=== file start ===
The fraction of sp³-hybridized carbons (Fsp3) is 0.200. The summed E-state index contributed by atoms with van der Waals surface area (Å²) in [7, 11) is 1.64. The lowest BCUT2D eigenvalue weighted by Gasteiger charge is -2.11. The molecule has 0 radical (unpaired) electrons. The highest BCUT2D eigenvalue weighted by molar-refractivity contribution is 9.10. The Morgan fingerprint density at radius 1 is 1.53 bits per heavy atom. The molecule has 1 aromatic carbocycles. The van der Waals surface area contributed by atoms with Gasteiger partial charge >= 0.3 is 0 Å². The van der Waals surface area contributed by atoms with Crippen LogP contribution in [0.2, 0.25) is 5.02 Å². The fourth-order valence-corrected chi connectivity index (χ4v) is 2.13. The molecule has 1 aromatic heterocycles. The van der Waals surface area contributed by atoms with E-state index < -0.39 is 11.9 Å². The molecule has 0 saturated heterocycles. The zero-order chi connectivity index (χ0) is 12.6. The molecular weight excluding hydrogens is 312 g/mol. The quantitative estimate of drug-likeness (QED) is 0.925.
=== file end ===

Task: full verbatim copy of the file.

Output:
The fraction of sp³-hybridized carbons (Fsp3) is 0.200. The summed E-state index contributed by atoms with van der Waals surface area (Å²) in [7, 11) is 1.64. The lowest BCUT2D eigenvalue weighted by Gasteiger charge is -2.11. The molecule has 0 radical (unpaired) electrons. The highest BCUT2D eigenvalue weighted by molar-refractivity contribution is 9.10. The Morgan fingerprint density at radius 1 is 1.53 bits per heavy atom. The molecule has 1 aromatic carbocycles. The van der Waals surface area contributed by atoms with Gasteiger partial charge >= 0.3 is 0 Å². The van der Waals surface area contributed by atoms with Crippen LogP contribution in [0.2, 0.25) is 5.02 Å². The fourth-order valence-corrected chi connectivity index (χ4v) is 2.13. The molecule has 1 aromatic heterocycles. The van der Waals surface area contributed by atoms with E-state index < -0.39 is 11.9 Å². The molecule has 0 saturated heterocycles. The zero-order chi connectivity index (χ0) is 12.6. The molecular weight excluding hydrogens is 312 g/mol. The quantitative estimate of drug-likeness (QED) is 0.925.